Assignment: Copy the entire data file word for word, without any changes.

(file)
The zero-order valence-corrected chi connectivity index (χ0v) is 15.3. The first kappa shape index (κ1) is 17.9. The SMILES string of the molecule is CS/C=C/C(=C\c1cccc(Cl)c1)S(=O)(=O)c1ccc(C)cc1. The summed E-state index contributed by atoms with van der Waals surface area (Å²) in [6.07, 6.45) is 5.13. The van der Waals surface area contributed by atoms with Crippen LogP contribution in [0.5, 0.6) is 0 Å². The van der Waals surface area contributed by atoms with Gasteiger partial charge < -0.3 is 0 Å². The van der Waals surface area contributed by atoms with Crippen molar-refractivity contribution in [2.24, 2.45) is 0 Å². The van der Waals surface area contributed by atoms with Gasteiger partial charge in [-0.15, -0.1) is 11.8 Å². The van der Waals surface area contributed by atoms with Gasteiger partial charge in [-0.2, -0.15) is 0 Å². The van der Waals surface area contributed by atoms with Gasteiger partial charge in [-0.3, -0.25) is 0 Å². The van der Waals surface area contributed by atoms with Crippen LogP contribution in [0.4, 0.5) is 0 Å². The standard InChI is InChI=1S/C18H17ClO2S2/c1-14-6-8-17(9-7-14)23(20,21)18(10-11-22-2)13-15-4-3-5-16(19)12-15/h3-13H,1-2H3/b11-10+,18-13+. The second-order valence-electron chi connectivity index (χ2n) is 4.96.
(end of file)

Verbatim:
The zero-order valence-corrected chi connectivity index (χ0v) is 15.3. The first kappa shape index (κ1) is 17.9. The SMILES string of the molecule is CS/C=C/C(=C\c1cccc(Cl)c1)S(=O)(=O)c1ccc(C)cc1. The summed E-state index contributed by atoms with van der Waals surface area (Å²) in [6.07, 6.45) is 5.13. The van der Waals surface area contributed by atoms with Crippen LogP contribution in [0.5, 0.6) is 0 Å². The van der Waals surface area contributed by atoms with Gasteiger partial charge < -0.3 is 0 Å². The van der Waals surface area contributed by atoms with Crippen molar-refractivity contribution in [2.24, 2.45) is 0 Å². The van der Waals surface area contributed by atoms with Gasteiger partial charge in [-0.15, -0.1) is 11.8 Å². The van der Waals surface area contributed by atoms with Gasteiger partial charge in [-0.2, -0.15) is 0 Å². The van der Waals surface area contributed by atoms with Gasteiger partial charge in [-0.3, -0.25) is 0 Å². The van der Waals surface area contributed by atoms with Crippen LogP contribution in [0.4, 0.5) is 0 Å². The standard InChI is InChI=1S/C18H17ClO2S2/c1-14-6-8-17(9-7-14)23(20,21)18(10-11-22-2)13-15-4-3-5-16(19)12-15/h3-13H,1-2H3/b11-10+,18-13+. The second-order valence-electron chi connectivity index (χ2n) is 4.96.